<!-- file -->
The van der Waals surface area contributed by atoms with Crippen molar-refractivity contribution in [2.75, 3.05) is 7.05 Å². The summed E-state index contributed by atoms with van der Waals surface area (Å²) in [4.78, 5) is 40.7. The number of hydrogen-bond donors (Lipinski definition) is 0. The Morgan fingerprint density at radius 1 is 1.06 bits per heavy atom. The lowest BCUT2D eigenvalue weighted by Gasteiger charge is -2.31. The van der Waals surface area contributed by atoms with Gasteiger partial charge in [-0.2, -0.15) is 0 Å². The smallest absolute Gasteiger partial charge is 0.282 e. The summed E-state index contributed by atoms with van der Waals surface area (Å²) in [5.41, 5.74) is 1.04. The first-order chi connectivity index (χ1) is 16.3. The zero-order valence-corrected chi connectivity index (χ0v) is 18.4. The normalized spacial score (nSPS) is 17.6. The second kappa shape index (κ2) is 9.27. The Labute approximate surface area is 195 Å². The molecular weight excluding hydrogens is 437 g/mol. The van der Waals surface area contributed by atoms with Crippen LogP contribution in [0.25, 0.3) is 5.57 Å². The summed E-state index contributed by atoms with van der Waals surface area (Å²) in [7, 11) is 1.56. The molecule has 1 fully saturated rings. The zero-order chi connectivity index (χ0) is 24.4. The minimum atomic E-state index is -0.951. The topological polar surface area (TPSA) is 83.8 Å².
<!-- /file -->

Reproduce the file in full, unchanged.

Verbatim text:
The van der Waals surface area contributed by atoms with Crippen molar-refractivity contribution in [2.75, 3.05) is 7.05 Å². The summed E-state index contributed by atoms with van der Waals surface area (Å²) in [4.78, 5) is 40.7. The number of hydrogen-bond donors (Lipinski definition) is 0. The Morgan fingerprint density at radius 1 is 1.06 bits per heavy atom. The lowest BCUT2D eigenvalue weighted by Gasteiger charge is -2.31. The van der Waals surface area contributed by atoms with Gasteiger partial charge in [-0.2, -0.15) is 0 Å². The smallest absolute Gasteiger partial charge is 0.282 e. The summed E-state index contributed by atoms with van der Waals surface area (Å²) in [5.41, 5.74) is 1.04. The first-order chi connectivity index (χ1) is 16.3. The zero-order valence-corrected chi connectivity index (χ0v) is 18.4. The normalized spacial score (nSPS) is 17.6. The second kappa shape index (κ2) is 9.27. The Labute approximate surface area is 195 Å². The molecular weight excluding hydrogens is 437 g/mol. The van der Waals surface area contributed by atoms with Crippen LogP contribution in [0.25, 0.3) is 5.57 Å². The summed E-state index contributed by atoms with van der Waals surface area (Å²) in [7, 11) is 1.56. The molecule has 1 fully saturated rings. The zero-order chi connectivity index (χ0) is 24.4. The minimum atomic E-state index is -0.951. The topological polar surface area (TPSA) is 83.8 Å².